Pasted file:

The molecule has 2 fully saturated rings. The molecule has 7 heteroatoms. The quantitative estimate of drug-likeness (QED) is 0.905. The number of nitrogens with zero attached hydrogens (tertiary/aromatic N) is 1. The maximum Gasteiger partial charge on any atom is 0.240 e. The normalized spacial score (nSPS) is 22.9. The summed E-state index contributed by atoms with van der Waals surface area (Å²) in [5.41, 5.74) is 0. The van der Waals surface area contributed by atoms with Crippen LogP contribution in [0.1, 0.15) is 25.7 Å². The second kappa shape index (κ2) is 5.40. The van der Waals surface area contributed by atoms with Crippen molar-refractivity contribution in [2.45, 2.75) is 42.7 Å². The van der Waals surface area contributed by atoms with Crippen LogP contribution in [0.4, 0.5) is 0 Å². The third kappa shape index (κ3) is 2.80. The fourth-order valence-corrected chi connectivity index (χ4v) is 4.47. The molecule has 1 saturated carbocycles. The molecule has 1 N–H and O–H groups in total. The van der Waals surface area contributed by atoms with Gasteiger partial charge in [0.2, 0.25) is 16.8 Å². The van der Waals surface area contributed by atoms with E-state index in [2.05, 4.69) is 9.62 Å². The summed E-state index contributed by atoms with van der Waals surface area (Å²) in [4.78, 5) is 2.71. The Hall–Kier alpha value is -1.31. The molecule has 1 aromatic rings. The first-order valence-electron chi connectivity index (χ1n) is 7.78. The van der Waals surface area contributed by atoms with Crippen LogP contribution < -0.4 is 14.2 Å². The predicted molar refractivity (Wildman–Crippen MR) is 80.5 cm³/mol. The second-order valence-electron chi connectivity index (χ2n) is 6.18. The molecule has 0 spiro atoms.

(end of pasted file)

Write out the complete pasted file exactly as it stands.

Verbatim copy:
The molecule has 2 fully saturated rings. The molecule has 7 heteroatoms. The quantitative estimate of drug-likeness (QED) is 0.905. The number of nitrogens with zero attached hydrogens (tertiary/aromatic N) is 1. The maximum Gasteiger partial charge on any atom is 0.240 e. The normalized spacial score (nSPS) is 22.9. The summed E-state index contributed by atoms with van der Waals surface area (Å²) in [5.41, 5.74) is 0. The van der Waals surface area contributed by atoms with Crippen LogP contribution in [0.1, 0.15) is 25.7 Å². The second kappa shape index (κ2) is 5.40. The van der Waals surface area contributed by atoms with Crippen molar-refractivity contribution in [2.45, 2.75) is 42.7 Å². The van der Waals surface area contributed by atoms with Crippen LogP contribution in [0.4, 0.5) is 0 Å². The third kappa shape index (κ3) is 2.80. The fourth-order valence-corrected chi connectivity index (χ4v) is 4.47. The molecule has 1 saturated carbocycles. The molecule has 1 N–H and O–H groups in total. The van der Waals surface area contributed by atoms with Gasteiger partial charge in [0.2, 0.25) is 16.8 Å². The van der Waals surface area contributed by atoms with E-state index in [2.05, 4.69) is 9.62 Å². The summed E-state index contributed by atoms with van der Waals surface area (Å²) in [4.78, 5) is 2.71. The Hall–Kier alpha value is -1.31. The molecule has 1 aromatic rings. The first-order valence-electron chi connectivity index (χ1n) is 7.78. The van der Waals surface area contributed by atoms with Crippen LogP contribution < -0.4 is 14.2 Å². The predicted molar refractivity (Wildman–Crippen MR) is 80.5 cm³/mol. The second-order valence-electron chi connectivity index (χ2n) is 6.18. The molecule has 0 spiro atoms.